E. M. Forster said of him: 'The humanist has four leading characteristics - curiosity, a free mind, belief in good taste, and a belief in the human race - and all four are present in Gide ... the humanist of our age.'

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Immoralist 4.3 out of 5 based on 0 ratings. 9 reviews.
carlosmock More than 1 year ago
The Immoralist by André Gide Translated to English by Richard Howard This is the story of Michel, an French archaeologist and philologist who to satisfy his dying father's wishes marries Marceline, a peasant. Michel clearly does not love Marceline and has an repressed attraction to young boys. As they impart into their honeymoon to the Sahara, he gets sick with tuberculosis, forcing Marceline to nurse him to health. In his convalescence, he stops his inhibitions towards young boys. "This was more than a convalescence - this was an increase, a recrudescence of life, the afflux of a richer, hotter blood which would rough my thoughts one by one, penetrating, stirring, coloring the most remote, delicate and secret fibers of my being." Michel's brush with death awakens his passion for the sensual and forbidden. "I looked at myself a long time, without any more shame, with joy." Feeling guilty and ungrateful, Michel finally consummates his marriage. Marceline becomes pregnant so they return to Paris. Michel is bored with Parisian life, and after Marceline miscarriages, they embark on another trip to the Sahara. This time, it's Marceline who succumbs to tuberculosis and it's Michel's turn to take care of her. Unfortunately, Michel is too deep into his fascination of boys and Marceline dies. The book opens with a letter to a government official from his brother, one of Michel's friends. Apparently he's gone down somewhere in the Sahara (Sidi b. M.) to fetch him. As the letter finishes, we get the story told from Michel's first person point of view. Published in 1902 and it was scandalous. Gide in many instances hides the name of people, government officials and locales to avoid scandal. Funny how things have changed. Other than a three way between Michel, Moktir - an Arab boy, and his girlfriend, there is no same sex narrated in the book. If there is anything immoral about Michel it is his languorous, sometimes complacent style that has focused all of his energy of a man to be happy - no matter the consequences. I read all of its 171 pages in a few hours. A Classic!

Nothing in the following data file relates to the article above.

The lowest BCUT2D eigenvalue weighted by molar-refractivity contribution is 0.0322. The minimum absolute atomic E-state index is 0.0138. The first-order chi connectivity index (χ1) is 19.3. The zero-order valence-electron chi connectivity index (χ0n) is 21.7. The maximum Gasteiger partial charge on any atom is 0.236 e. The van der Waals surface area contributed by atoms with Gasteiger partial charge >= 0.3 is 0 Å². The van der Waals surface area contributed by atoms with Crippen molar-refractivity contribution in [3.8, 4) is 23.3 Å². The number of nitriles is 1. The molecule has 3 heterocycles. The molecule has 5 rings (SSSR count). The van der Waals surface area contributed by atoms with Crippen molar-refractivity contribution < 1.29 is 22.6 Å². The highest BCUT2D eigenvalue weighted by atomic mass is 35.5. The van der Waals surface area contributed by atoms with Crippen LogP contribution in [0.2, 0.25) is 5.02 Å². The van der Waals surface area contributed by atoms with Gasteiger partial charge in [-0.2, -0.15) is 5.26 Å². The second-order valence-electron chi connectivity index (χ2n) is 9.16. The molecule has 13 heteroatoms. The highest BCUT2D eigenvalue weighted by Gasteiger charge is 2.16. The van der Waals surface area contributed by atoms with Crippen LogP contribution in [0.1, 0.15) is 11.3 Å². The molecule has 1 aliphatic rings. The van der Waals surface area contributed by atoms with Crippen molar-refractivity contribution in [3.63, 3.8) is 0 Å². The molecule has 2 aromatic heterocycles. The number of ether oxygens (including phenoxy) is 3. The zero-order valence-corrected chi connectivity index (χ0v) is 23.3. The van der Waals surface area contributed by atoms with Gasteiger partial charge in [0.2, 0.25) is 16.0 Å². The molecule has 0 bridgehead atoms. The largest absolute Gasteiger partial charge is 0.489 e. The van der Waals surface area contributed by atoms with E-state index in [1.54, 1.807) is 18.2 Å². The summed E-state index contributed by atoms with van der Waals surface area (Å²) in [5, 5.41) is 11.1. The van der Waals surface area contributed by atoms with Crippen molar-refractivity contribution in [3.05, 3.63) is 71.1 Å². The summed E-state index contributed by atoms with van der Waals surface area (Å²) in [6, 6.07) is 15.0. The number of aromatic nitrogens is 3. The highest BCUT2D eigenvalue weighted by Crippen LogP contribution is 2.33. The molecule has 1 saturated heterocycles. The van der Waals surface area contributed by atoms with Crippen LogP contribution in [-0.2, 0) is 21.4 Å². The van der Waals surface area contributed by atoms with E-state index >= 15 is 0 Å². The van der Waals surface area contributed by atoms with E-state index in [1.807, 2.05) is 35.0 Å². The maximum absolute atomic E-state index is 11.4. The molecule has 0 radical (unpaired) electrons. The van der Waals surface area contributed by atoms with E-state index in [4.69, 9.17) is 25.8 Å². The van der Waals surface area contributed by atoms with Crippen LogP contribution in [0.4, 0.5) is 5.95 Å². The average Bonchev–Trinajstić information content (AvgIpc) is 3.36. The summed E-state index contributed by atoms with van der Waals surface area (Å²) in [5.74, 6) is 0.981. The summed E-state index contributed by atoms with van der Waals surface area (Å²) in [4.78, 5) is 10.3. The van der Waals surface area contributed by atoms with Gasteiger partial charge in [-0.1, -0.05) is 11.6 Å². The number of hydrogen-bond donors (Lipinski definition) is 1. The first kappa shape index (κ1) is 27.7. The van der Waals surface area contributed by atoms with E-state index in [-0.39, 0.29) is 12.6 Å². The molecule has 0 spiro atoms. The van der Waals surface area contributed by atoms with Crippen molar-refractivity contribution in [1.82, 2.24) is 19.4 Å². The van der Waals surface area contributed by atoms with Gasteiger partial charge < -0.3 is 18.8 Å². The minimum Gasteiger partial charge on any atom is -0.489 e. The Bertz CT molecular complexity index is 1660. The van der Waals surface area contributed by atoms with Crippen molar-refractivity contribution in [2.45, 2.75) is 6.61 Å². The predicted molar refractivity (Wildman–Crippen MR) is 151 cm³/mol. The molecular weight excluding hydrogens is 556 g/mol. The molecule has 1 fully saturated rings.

Guest More than 1 year ago
This is one of the best books I've read in a while. Gide does an amazing job revealing his own inner struggles through his character development of Michael. I wanted to be appalled by his behavior, but rather than distain, I found myself relating to his actions and thoughts...a testimate to Gide's ability as a story-teller. This book is short, easy to read, and well worth the time.
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Guest More than 1 year ago
Just picture a young James Dean playing the role of the Arab boy Bachir and it will give this book a new, wonderful touch.
Guest More than 1 year ago
Gide's protagonist will explore the nature of morality. You'll question him at first ... you'll end up questioning your own conventions. Not for the timid!